Top Carillion executives and chairman: Richard Adam, Richard Howson and Philip Green appearing at the Parliament joint select committee in February this year. Pic courtesy of Construction News.
Carillion’s Finance Director for 10 years, Richard Adam had ensured that Carillion’s financial statements reflected a positive outlook when in reality it was bleeding. He sold his shares as the KPMG 2016 audited accounts showed a healthy financial position. A year later, those shares were junk.
How does one speak up against a finance director?
Emma Mercer (who later replaced Zafar Khan as finance director) tried raising her concerns over Carillion’s aggressive accounting with Zafar Khan, who took over from Richard Adam, and CEO Howson. She wasn’t getting traction. In her letter to the UK Parliament select committees, she answers the question:
Why did you approach Mrs Dawson on 3 May after Mr Howson and Mr Khan had already heard your concerns? Did you consider yourself a whistle-blower?
“I approached Mrs Dawson on 3 May because I felt that the use of negative accruals was a potentially important issue and I was not seeing as great a response as I would have expected to see from executive management, being Mr Howson and Mr Khan. My approaching Mrs Dawson was a way to escalate the issue with the executive management, which it achieved. I did not consider myself to be a ‘whistle-blower’ in any formal sense of the phrase. I did not feel the need to go to an independent hotline or through a formal whistle-blowing process. I could have raised it further to the non-executives if I had not received the traction I wanted, but when I escalated the issue it was dealt with swiftly and seriously, by Mr Howson raising it with the Chairman and then the Board.”
The Board appointed KPMG to do a review – like getting them to mark their own homework, said an MP. This is where the Board failed.
The joint select committees applauded Mercer’s courage.
Other courageous people include Amit Soni, a finance senior officer in Tesco who notified the new managing director that the previous regime had hidden huge losses by its form of “aggressive accounting” which included falsifying documents. This led to a prosecution of three Tesco directors including the MD and CFO by the UK Serious Fraud Office. The trial is suspended for now as one of the accused suffered a heart attack.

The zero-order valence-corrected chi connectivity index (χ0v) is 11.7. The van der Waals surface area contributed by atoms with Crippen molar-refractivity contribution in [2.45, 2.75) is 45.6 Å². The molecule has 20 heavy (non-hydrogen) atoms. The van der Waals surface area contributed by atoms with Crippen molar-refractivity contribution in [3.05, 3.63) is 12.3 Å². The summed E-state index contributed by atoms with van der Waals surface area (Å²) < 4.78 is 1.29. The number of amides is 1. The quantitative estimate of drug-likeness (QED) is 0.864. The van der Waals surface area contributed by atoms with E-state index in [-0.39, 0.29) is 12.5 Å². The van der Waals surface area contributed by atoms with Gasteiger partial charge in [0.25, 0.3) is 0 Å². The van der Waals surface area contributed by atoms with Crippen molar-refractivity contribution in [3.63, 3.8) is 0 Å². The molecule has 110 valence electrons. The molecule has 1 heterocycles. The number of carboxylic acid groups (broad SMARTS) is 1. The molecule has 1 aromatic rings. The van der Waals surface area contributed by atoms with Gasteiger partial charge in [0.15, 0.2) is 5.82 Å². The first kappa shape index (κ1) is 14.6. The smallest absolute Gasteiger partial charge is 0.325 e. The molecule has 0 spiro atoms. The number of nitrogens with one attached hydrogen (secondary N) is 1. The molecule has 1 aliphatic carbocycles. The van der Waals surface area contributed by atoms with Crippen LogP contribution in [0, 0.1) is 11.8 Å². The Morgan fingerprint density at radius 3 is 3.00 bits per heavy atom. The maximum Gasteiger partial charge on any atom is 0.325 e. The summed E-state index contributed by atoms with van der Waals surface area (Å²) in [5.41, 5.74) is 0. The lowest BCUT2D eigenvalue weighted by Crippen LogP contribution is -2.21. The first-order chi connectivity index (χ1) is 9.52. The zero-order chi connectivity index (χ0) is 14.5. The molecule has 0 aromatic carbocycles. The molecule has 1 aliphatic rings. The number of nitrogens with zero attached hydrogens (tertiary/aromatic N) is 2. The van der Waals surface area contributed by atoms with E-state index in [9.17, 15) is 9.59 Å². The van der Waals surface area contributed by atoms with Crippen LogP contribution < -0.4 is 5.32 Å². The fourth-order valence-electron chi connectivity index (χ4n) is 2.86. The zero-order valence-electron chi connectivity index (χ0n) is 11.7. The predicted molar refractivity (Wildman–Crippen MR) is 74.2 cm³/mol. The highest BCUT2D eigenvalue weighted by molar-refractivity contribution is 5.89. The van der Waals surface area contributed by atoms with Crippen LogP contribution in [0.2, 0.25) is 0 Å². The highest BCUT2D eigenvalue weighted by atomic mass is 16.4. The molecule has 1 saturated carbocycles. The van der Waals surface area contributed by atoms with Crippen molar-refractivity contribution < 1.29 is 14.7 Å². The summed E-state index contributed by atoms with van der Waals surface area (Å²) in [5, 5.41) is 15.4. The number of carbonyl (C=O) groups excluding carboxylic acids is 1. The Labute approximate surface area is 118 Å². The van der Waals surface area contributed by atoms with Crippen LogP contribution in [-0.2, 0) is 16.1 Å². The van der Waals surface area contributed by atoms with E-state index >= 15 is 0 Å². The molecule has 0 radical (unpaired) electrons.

Then there are companies where no one dares speak up.
1MDB: Silence and Harassment
Malaysia’s infamous sovereign wealth fund 1MDB is in RM38 billion (US9.2B) in debt. The Malaysian government will take years to clear the debt. The US Department of Justice names 1MDB as its largest kleptocracy case – $4.5 billion, including $700 million which appeared in ex prime minister Najib Razak’s bank account.
No one within 1MDB disclosed the wrongdoing. And certainly not to Malaysian authorities. Najib was on the 1MDB Advisory Board and also finance minister. Instead it was the media – Wall Street Journal, Sarawak Report and The Edge Malaysia who received enough information to dig. As for the Malaysian authorities that were investigating 1MDB – they faced harassment by the government. A senior prosecutor was killed and it is speculated that it was linked to his work in 1MDB.
How else can disclosure occur when the top guy of the organisation (and government!) is complicit. Unlike the UK, Malaysia does not recognise whistleblower protection to the media.
It’s On the Boards!
In every single case I mention, there were red flags. Boards should not have to wait for whistleblowers. The cost is too great for them.
Carillion, 1MDB, Volkswagen: all display a colossal failure of corporate governance. Lack of checks and balances, conflict of interest whether between boards and management, the regulators or the auditors. When regulators are pressured, auditors don’t dig or boards cower to dominant CEOs, wrongdoing continues unchecked.
My answer to the hypothetical question: My boss is covering up, what do I do? I don’t have an answer. Yes, it is your duty to escalate, otherwise you’re an accomplice. But having spoken to many whistleblowers who did exactly that – your life will change. You may find yourself on the kerb with your cardboard box. Many organizations, despite their slogans, just aren’t ready for the truth.
Instead, most employees who are unhappy at being part of a cover-up, leave without saying why. Better to go than be complicit.
This is what boards need to look at – who’s leaving and why. If your compliance officers, auditors and accountants start leaving – there’s a red flag right there. Don’t expect disclosure, especially in a closed, blame culture organization. Start digging, bring in external parties to do a review. Interview ex-employees. Don’t take management’s answers at face value.
Instead of pressuring employees to speak up, we should pressure boards to listen. When all you hear is silence, you have a problem.
A version of this post was previously published on speakupatwork.com and is republished here with permission from the author.